High protein requirement in cats uses energy from.
Adequate energy must be supplied by the diet to make efficient use of dietary protein. The optimum energy density varies with species, digestive system, age and environment. In the ruminant, sufficient nitrogen and rumen degradable protein must be supplied to maximise bacterial fermentation, energy digestibility and feed intake. For young, fast growing animals and high yielding lactating animals, aim to feed high-energy diets to maximise production potential of animal protein. In older or less productive animals lower energy diets may be used to achieve maximum protein deposition or secretion without excess fat deposition. Include just sufficient protein with a good amino acid balance to support maximum protein deposition at the highest possible efficiency. Surplus protein may increase protein deposition through enhanced protein turnover, reduced efficiency of retention, greater N excretion and pollution, but with reduced net energy, less fat deposition and improved carcass composition. Protein requirements, expressed as a percentage of diet or as a protein-energy ratio, decline with age in growing animals. Phase feeding multiple diets with decreasing protein content reduces environmental pollution. Fish have lower energy requirements and require a greater protein: metabolizable energy (ME) ratio. For mammals and birds, express amino acid requirements and feed values as true ileal digestibility. For fish, faecal values suffice or can be estimated using faecal digestibility in mink or ileal digestibility in chicks. Choose protein supplements to provide amino acids that complement amino acids of basic (usually cereal) energy sources. In ruminants, the supplement should provide undegradable but intestinally digested amino acids to complement microbial protein. Methionine (or methionine + cystine) and lysine are first or second limiting. Protein requirements are reduced, with less pollution, by selecting proteins and amino acid supplements to approach the ideal protein pattern, but specifying maximum levels for excess amino acids will increase cost. Determine marginal response to amino acid supply to calculate target amino acid level in feed.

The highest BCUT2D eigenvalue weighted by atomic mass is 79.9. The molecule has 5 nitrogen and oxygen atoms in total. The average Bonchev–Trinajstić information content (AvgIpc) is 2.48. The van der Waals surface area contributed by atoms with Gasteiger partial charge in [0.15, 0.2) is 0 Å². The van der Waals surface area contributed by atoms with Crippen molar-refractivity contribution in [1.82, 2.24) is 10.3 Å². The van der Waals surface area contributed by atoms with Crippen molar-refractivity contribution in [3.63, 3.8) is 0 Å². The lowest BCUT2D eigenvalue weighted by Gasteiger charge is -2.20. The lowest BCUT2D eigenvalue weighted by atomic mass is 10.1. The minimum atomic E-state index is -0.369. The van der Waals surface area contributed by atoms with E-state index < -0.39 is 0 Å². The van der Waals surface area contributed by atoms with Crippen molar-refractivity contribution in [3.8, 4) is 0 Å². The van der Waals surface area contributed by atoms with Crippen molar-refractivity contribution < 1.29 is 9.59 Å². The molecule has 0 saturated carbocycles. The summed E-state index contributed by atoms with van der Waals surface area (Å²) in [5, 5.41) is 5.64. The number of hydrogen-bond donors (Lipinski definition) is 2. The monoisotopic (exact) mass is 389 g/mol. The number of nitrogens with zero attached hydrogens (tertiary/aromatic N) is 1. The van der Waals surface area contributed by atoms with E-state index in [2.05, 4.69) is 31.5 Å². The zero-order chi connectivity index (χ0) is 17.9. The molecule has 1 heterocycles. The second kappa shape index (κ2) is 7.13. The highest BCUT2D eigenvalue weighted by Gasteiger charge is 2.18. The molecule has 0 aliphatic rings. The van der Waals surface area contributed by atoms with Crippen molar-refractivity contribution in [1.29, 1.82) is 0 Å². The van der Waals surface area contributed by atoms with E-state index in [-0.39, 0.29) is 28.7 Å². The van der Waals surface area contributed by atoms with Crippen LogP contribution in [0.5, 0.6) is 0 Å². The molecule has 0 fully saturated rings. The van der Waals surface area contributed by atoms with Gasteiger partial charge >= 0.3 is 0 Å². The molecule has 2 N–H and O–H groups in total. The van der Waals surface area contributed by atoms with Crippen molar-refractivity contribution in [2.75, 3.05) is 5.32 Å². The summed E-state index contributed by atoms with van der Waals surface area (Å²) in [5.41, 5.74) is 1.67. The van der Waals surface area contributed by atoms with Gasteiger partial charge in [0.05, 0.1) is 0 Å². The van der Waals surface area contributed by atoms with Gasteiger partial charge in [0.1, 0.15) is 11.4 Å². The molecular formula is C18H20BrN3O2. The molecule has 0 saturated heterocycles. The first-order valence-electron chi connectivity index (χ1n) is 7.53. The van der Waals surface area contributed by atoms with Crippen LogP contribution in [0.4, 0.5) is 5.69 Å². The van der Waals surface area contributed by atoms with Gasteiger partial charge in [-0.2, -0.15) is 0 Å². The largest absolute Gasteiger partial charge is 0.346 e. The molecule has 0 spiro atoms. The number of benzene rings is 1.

Requirement of the Components: The protein synthesis may be ..
for the supply of energy in protein synthesis.
Zinc is an essential nutrient that must be provided in the diet. Its functions are multiple and include catalytic (zinc is a cofactor in many enzymes) and structural (zinc helps to stabilise some protein structures [zinc fingers]) roles.
Zinc deficiency in dogs has been reported. It is termed zinc-responsive dermatosis (Colombini 1999) and manifests as poor growth rate and skin lesions.
The NRC 1985 recommended requirement for zinc in puppies was thought to be very low � close to that reported to cause deficiency (Booles 1991).
between 5-10% of your energy requirement is provided by protein.
Protein consists of amino acids that are classified as essential (because they can�t be synthesised by the body) or non-essential (because the body can synthesise them).
Dietary protein must provide sufficient amino acids to satisfy the body�s metabolic requirement. Aspects of this can be measured as:
Dietary protein requirements are also dependent on energy intake, life-stage (growth increases the requirement), lifestyle (physical activity increases the requirement), and other factors such as disease.
Compared with other species, the cat has a higher dietary protein requirement (NRC 2006). This has been attributed to a lack of metabolic flexibility, with less efficient adaption of feline hepatic nitrogen catabolic enzymes to dietary protein intake (Rogers . 1977).